A three steps strategy to optimise the customer checkout journey and transform the returns’ financial void into a cash cow

On average, 70% of the items returned will never make their way back to shelves, according to Pollen Returns. Various reasons prevent retailers from restocking these products: the bad condition of the returned items, a processing cost superior to the retailer’s margin, a lack of efficiency of the logistical process etc.

Despite all these constraints, retailers cannot look away from returns as they are a fundamental feature of ecommerce customers’ attraction, retention, and satisfaction. According to Paypal and TRC Market Research, 62% of US shoppers declare being “much more likely” to shop from an online store offering free returns, with only 13% stating it would have no impact. Across Europe, free returns are the primary criteria of a good return experience. An easy returns process widens the customer base by attracting shoppers who may have otherwise preferred to shop in store. It also encourages customers to spend more and buy more frequently. Therefore, retailers need to effectively incorporate returns in their corporate strategy and transform them into valuable strategic assets.

EDC has determined three steps to optimise retailers’ checkout process and turn returns into a cash cow. Firstly, it is crucial to help customers make the right decisions through realistic images/descriptions, sizing and reviews. Secondly, retailers must reinforce their payment processes to reduce fraud both at the payment and returns level. Thirdly, reinforcing positive customer behaviour through non-monetary incentive is crucial to foster recurring transactions and increase revenues.

1– Set accurate customer expectations pre-checkout to cultivate trust, loyalty, and repeat purchases

While consumers may sometimes abuse return policies with “bracketing” for example, retailers may nurture it with low quality or inaccurate description of their products. For more information on bracketing see this link. Therefore, retailers must post realistic images and descriptions of their products, following standard sizing measurements. This can be enhanced through detailed explanations of key features and specificities of the product, and comments to warn of any extraordinary features (e.g. “this item may not be ideal if you avoid emphasising your hips”).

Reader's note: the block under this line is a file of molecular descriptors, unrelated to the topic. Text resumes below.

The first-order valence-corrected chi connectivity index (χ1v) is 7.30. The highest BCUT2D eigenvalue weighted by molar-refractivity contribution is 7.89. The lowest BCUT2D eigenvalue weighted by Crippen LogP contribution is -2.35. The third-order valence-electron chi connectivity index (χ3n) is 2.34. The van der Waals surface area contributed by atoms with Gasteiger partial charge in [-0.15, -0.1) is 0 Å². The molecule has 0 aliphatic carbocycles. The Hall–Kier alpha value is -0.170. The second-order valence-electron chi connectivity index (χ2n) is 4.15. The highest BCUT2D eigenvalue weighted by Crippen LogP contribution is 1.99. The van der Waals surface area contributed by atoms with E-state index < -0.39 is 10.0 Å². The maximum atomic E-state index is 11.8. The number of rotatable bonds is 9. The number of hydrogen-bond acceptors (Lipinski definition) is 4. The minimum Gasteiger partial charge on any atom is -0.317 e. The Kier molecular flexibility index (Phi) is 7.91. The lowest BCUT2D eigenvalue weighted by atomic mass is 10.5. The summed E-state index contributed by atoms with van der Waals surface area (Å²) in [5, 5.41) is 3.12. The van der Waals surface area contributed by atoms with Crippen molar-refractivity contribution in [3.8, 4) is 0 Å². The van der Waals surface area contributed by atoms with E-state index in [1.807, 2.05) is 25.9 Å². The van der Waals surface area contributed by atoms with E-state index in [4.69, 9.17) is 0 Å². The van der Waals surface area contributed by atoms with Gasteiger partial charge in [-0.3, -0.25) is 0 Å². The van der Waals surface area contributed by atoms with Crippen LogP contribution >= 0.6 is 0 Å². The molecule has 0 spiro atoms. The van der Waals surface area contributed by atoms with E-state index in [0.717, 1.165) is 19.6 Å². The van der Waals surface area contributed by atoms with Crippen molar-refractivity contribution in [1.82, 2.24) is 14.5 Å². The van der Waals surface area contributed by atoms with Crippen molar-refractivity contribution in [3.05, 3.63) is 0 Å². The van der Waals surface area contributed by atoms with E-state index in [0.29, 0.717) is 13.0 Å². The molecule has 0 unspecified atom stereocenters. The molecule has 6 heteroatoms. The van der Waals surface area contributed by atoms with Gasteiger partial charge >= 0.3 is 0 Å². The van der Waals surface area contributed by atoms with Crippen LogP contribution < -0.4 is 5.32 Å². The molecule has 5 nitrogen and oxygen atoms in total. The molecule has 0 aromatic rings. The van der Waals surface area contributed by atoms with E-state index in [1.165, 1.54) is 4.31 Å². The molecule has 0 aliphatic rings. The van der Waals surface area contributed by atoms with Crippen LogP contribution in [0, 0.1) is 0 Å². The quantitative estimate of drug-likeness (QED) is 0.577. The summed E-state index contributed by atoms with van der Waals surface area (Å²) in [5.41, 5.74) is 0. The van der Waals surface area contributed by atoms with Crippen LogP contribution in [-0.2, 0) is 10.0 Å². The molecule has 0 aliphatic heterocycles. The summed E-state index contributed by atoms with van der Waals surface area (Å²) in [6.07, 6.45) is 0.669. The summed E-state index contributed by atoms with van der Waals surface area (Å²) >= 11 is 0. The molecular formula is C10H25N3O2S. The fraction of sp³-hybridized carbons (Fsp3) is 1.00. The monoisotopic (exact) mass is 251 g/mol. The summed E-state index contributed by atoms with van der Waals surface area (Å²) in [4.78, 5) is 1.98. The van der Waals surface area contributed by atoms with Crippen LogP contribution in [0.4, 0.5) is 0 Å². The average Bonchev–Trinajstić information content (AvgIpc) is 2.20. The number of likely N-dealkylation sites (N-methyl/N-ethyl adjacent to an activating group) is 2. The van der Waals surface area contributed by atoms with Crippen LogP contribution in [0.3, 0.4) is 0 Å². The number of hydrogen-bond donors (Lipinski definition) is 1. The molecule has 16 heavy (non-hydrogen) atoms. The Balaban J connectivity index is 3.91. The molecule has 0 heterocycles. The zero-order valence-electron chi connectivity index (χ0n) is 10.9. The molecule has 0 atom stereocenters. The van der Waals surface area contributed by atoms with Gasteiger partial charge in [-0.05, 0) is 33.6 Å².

Additionally, retailers could introduce personalized recommendations based on purchase and return history, complimented by fit quizzes, styling guides and size comparison with old items consumers already own. Virtual try on, 360 visualization and AR/VR technologies may also be interesting tools to leverage.

Moreover, reviews are crucial in setting accurate customer expectations. Not only must they truthfully portray the item and give relevant information, but they must stay conservative, as too flattering reviews sets unreasonably high customer expectations, which generates more unsatisfaction and increases the likelihood of returns.  Lastly, retailers must collect feedback from their customers who are returning items to understand where they went wrong. This is key to identify gaps in product description or manufacturing.

According to Digital 360 and Narvar, the number one reason worldwide for legitimate returns, with 46% of responses, is a wrong size, colour or fit. Putting aside damaged items, an inaccurate description/photo of the product comes second. Thus, putting more effort into setting accurate customer expectations is a tremendous competitive advantage. The increased customer satisfaction enhances trust, loyalty, and preference, generating repeat purchases.

2– Strengthen the payment process during checkout to limit fraudulent transactions and abusive returns

During the checkout process, brands must dissuade fraudulent returns by reminding customers of the environmental impact of reverse logistics and clearly state abusing returns is a fraud.

Additionally, retailers must strengthen their Know Your Customer (KYC) process to block payments made with stolen transaction modes. Security features must also be reinforced to better detect counterfeit payment methods and receipts. By working with a proven payment service provider, retailers can implement security features within a hosted checkout page that is also PCI DSS compliance. An enhanced payment infrastructure will allow a more efficient verification process when returns are initiated, further limiting fraud.